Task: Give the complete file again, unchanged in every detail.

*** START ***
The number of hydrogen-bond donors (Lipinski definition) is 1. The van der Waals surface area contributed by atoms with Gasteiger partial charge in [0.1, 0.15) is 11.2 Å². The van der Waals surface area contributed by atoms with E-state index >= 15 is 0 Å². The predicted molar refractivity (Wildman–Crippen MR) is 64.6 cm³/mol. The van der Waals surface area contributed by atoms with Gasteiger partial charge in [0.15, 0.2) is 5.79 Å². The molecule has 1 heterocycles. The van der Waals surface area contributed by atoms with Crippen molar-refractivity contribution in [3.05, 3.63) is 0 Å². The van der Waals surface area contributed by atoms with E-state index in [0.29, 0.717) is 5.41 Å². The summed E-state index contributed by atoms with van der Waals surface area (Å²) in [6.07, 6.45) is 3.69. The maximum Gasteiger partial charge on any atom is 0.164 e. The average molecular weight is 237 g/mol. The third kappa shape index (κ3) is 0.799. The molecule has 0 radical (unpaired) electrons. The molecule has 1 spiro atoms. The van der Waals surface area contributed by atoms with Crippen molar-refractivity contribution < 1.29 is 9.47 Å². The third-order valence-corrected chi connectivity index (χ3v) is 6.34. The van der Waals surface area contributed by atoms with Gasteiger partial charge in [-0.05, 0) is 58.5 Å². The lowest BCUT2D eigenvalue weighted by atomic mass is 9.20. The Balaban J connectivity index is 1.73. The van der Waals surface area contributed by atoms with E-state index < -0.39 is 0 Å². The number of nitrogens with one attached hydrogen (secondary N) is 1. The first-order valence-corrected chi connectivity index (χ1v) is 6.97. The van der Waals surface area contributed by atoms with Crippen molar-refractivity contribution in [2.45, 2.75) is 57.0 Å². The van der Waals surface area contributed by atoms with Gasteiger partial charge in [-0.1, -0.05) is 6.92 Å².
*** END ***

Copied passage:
The number of hydrogen-bond donors (Lipinski definition) is 1. The van der Waals surface area contributed by atoms with Gasteiger partial charge in [0.1, 0.15) is 11.2 Å². The van der Waals surface area contributed by atoms with E-state index >= 15 is 0 Å². The predicted molar refractivity (Wildman–Crippen MR) is 64.6 cm³/mol. The van der Waals surface area contributed by atoms with Gasteiger partial charge in [0.15, 0.2) is 5.79 Å². The molecule has 1 heterocycles. The van der Waals surface area contributed by atoms with Crippen molar-refractivity contribution in [3.05, 3.63) is 0 Å². The van der Waals surface area contributed by atoms with E-state index in [0.29, 0.717) is 5.41 Å². The summed E-state index contributed by atoms with van der Waals surface area (Å²) in [6.07, 6.45) is 3.69. The maximum Gasteiger partial charge on any atom is 0.164 e. The average molecular weight is 237 g/mol. The third kappa shape index (κ3) is 0.799. The molecule has 0 radical (unpaired) electrons. The molecule has 1 spiro atoms. The van der Waals surface area contributed by atoms with Crippen molar-refractivity contribution < 1.29 is 9.47 Å². The third-order valence-corrected chi connectivity index (χ3v) is 6.34. The van der Waals surface area contributed by atoms with Gasteiger partial charge in [-0.05, 0) is 58.5 Å². The lowest BCUT2D eigenvalue weighted by atomic mass is 9.20. The Balaban J connectivity index is 1.73. The van der Waals surface area contributed by atoms with E-state index < -0.39 is 0 Å². The number of nitrogens with one attached hydrogen (secondary N) is 1. The first-order valence-corrected chi connectivity index (χ1v) is 6.97. The van der Waals surface area contributed by atoms with Crippen molar-refractivity contribution in [2.45, 2.75) is 57.0 Å². The van der Waals surface area contributed by atoms with Gasteiger partial charge in [-0.1, -0.05) is 6.92 Å².